* Salvage teams found no signs of breaches to fuel tanks
* U.S. Coast Guard: more work to do on salvage operation
* Operation involved more than 630 people, cost still
By Yereth Rosen
ANCHORAGE, Alaska, Jan 7 A Shell oil drilling
rig that ran aground last week reached a safe harbor on Monday,
where it will be examined to assess its seaworthiness after a
week on the rocks near an Alaskan island.
Stormy weather had wrestled the Kulluk from towing ships a
week ago, and tossed it to the shore of Sitkalidak Island. On
Sunday night, it was refloated ahead of the 30-mile (48 km) tow,
before dropping anchor just past noon on Monday in Kiliuda Bay,
which was previously designated a refuge for disabled vessels.
The fortunes of the saucer-shaped drillship, which worked in
the Beaufort Sea late last year, face particular scrutiny
because it was a major part of Royal Dutch Shell's
controversial and error-prone 2012 Arctic drilling program.
Shell said it had not yet been determined whether the Kulluk
will be fixed in Kiliuda Bay or somewhere else, and whether it
could continue on for planned winter maintenance near Seattle.
The salvage teams had earlier found no signs of breaches to
its fuel tanks and only one area where seawater leaked onboard.
"At this stage, it's too early to gauge any impact on our
ongoing exploration plans, but with the Kulluk now safely
recovered, we'll carry out a detailed assessment of the vessel
to understand what those impacts might be," Marvin Odum,
president of Shell's U.S. arm, said in a statement.
PARTNER IN TOW
The Kulluk went aground in a storm on Dec. 31 after the ship
towing it, the Aiviq, lost power and its tow connection in the
Kodiak archipelago, far from where it began its well in
September and October.
On Monday, the Aiviq towed it to Kiliuda Bay even though an
investigation into its failures is not yet complete.
Alaska environmentalist Rick Steiner questioned Shell's
reliance on the Aiviq and said he believed the problems with the
Kulluk and its other contracted drillship, Noble Corp's
Discoverer, would preclude any drilling this year.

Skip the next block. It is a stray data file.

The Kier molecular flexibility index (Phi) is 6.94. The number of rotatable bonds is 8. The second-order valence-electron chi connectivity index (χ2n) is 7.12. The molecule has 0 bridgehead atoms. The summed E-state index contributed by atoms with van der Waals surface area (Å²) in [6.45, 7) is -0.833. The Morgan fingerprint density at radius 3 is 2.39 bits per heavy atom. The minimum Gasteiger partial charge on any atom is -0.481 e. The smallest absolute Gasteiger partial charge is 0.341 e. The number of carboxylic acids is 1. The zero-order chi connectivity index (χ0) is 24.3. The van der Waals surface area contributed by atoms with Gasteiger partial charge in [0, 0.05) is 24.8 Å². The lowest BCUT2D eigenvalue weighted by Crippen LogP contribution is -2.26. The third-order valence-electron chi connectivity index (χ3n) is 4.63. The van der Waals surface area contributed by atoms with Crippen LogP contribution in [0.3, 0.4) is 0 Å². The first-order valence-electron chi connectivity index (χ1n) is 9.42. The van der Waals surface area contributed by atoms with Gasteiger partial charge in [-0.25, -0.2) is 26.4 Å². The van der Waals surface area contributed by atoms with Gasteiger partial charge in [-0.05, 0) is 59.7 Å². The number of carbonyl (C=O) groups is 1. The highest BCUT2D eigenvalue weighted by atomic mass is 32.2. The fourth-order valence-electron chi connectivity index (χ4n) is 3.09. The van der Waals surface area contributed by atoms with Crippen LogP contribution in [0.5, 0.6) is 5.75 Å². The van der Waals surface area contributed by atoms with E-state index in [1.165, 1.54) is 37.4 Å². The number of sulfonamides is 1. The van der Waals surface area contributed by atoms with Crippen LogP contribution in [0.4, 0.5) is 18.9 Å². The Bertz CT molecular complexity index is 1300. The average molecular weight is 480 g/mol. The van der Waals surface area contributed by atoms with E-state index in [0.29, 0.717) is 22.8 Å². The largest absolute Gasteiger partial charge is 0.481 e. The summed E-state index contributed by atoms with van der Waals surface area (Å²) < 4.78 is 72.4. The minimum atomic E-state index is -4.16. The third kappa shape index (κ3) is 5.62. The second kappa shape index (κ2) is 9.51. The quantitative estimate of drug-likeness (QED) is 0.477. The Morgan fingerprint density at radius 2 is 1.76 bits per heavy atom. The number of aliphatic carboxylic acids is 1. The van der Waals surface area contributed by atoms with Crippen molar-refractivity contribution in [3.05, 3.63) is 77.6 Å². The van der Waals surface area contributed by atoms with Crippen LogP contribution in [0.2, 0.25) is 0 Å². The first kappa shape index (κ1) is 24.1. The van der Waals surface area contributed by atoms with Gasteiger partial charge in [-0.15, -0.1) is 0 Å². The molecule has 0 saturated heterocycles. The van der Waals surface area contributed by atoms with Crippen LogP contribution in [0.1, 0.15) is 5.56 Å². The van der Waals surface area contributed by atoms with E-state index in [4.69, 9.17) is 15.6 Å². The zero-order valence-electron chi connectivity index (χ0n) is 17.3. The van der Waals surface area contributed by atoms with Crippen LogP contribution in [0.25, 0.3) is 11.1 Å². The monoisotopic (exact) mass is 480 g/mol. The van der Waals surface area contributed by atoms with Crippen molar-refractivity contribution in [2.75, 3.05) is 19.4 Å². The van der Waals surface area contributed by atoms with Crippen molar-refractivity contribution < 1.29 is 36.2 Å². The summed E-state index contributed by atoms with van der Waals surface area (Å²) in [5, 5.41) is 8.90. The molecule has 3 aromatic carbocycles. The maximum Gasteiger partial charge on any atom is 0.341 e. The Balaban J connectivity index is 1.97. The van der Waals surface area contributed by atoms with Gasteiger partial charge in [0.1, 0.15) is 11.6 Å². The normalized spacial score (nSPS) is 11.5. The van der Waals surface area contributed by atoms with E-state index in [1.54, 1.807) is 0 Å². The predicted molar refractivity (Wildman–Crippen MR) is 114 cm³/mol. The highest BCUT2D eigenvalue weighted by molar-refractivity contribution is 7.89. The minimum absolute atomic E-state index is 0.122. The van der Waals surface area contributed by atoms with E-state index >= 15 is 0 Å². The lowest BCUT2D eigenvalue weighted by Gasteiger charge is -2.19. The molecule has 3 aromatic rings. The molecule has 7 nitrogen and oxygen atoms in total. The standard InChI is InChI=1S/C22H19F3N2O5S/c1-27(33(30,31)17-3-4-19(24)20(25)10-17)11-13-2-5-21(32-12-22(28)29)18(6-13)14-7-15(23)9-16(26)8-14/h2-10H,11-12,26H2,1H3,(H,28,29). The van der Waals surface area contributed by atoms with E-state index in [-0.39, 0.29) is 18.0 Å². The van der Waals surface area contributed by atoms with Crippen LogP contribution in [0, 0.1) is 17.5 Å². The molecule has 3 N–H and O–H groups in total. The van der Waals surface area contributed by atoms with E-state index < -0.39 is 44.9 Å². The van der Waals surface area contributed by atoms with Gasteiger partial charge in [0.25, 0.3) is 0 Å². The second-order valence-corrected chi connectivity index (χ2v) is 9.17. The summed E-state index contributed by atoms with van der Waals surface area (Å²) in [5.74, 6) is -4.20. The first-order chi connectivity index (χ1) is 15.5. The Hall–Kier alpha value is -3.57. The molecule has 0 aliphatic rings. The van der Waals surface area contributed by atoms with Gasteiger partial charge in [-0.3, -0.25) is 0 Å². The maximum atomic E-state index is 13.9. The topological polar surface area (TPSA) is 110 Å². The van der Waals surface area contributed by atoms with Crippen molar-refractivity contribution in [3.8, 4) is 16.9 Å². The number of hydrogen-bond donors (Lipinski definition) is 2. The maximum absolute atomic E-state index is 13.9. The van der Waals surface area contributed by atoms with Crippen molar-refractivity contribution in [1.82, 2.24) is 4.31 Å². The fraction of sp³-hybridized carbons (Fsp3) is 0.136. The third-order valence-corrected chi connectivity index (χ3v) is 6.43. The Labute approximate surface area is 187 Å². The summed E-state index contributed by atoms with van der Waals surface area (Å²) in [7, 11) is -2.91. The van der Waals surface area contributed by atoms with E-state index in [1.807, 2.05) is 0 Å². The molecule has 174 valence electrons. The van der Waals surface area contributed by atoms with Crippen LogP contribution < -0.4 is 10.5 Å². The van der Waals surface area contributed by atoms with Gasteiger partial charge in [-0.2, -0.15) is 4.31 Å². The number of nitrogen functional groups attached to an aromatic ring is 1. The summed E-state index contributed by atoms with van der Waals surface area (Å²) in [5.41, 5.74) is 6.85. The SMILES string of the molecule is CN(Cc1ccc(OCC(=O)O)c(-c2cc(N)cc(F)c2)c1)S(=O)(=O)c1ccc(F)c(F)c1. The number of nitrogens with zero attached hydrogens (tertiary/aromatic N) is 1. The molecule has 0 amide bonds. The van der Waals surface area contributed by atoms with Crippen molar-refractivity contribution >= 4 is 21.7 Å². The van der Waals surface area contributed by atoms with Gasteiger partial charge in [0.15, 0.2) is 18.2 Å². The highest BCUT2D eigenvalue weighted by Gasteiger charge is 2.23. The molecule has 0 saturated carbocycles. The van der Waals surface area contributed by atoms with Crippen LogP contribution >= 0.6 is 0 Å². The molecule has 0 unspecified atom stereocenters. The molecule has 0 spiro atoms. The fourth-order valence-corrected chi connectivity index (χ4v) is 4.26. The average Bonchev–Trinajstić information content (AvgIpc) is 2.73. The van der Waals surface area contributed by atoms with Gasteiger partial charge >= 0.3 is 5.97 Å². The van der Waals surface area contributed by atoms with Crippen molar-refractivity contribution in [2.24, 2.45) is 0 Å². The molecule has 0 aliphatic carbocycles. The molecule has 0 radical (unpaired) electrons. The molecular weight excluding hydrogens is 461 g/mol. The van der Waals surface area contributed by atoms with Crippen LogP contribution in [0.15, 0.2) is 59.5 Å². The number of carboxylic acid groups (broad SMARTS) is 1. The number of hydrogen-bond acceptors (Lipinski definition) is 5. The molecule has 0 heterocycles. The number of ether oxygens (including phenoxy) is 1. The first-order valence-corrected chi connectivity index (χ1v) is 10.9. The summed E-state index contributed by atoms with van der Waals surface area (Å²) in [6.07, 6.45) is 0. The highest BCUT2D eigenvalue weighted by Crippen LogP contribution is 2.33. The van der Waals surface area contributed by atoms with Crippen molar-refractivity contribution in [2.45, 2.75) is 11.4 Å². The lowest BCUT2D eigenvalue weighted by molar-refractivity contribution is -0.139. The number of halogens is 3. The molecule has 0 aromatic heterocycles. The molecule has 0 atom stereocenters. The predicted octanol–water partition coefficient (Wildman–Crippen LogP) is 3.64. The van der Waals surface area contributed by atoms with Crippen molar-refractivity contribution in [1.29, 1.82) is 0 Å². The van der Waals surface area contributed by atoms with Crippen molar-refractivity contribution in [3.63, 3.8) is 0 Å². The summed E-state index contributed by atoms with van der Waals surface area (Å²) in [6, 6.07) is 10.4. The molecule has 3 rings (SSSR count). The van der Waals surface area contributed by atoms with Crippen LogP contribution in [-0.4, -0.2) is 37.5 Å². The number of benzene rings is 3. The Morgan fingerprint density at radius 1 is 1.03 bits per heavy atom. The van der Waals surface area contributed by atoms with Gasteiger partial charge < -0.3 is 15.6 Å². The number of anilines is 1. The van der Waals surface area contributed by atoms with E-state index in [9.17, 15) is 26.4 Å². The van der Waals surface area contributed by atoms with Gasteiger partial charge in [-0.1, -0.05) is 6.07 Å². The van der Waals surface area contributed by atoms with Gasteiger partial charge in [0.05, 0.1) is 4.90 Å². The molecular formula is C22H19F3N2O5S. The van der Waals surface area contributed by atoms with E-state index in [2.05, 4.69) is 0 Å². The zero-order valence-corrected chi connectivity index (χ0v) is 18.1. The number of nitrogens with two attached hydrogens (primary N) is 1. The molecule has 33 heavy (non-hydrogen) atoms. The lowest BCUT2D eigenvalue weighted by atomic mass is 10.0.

While Shell officials would not yet speculate on the
upcoming Arctic drilling season, the response team will for now
be relieved to have the Kulluk in safer waters.
"I think everybody on site and at the command center was
overjoyed, yelling and screaming and happy," said Steve Russell
of the Alaska Department of Environmental Conservation, the
state's response coordinator.
Coast Guard Captain Paul Mehler recognized it as a major
milestone, but stressed there was still a lot of work to do. "We
are not letting our guard down," he said.
Prior to the Kulluk accident, Shell's main problem in Alaska
was the Discoverer, which had been assigned to Chukchi Sea work
but failed to meet federal air standards, prompting Shell in
June to ask the Environmental Protection Agency for a permit
with looser limits for air pollution.
In September, the ship dragged its anchor in the Aleutian
port of Dutch Harbor and nearly grounded on the beach there.
After drilling stopped, the Discoverer was cited by the
Coast Guard for safety and environmental-systems deficiencies,
which Shell and Noble vowed to fix before this summer's season.
And another ship deemed necessary for drilling was so beset
with problems that it never even made it to Alaska in 2012. The
Arctic Challenger, an oil-containment barge built specifically
for Shell's Arctic drilling, failed to win Coast Guard approval
for seaworthiness in time to allow any drilling to oil-bearing
depths. Shell was permitted to drill only "top-hole" wells, to
depths of about 1,400 feet (430 meters) below the seafloor
As for the Kulluk, as of Sunday more than 630 people were
deployed in response, along with a large fleet of vessels and
aircraft, according to the incident command team. Shell will be
paying for it all, though the cost to date is unknown.
"We undertake significant planning and preparation in an
effort to ensure these types of incidents do not occur," Odum
said. "We're very sorry it did."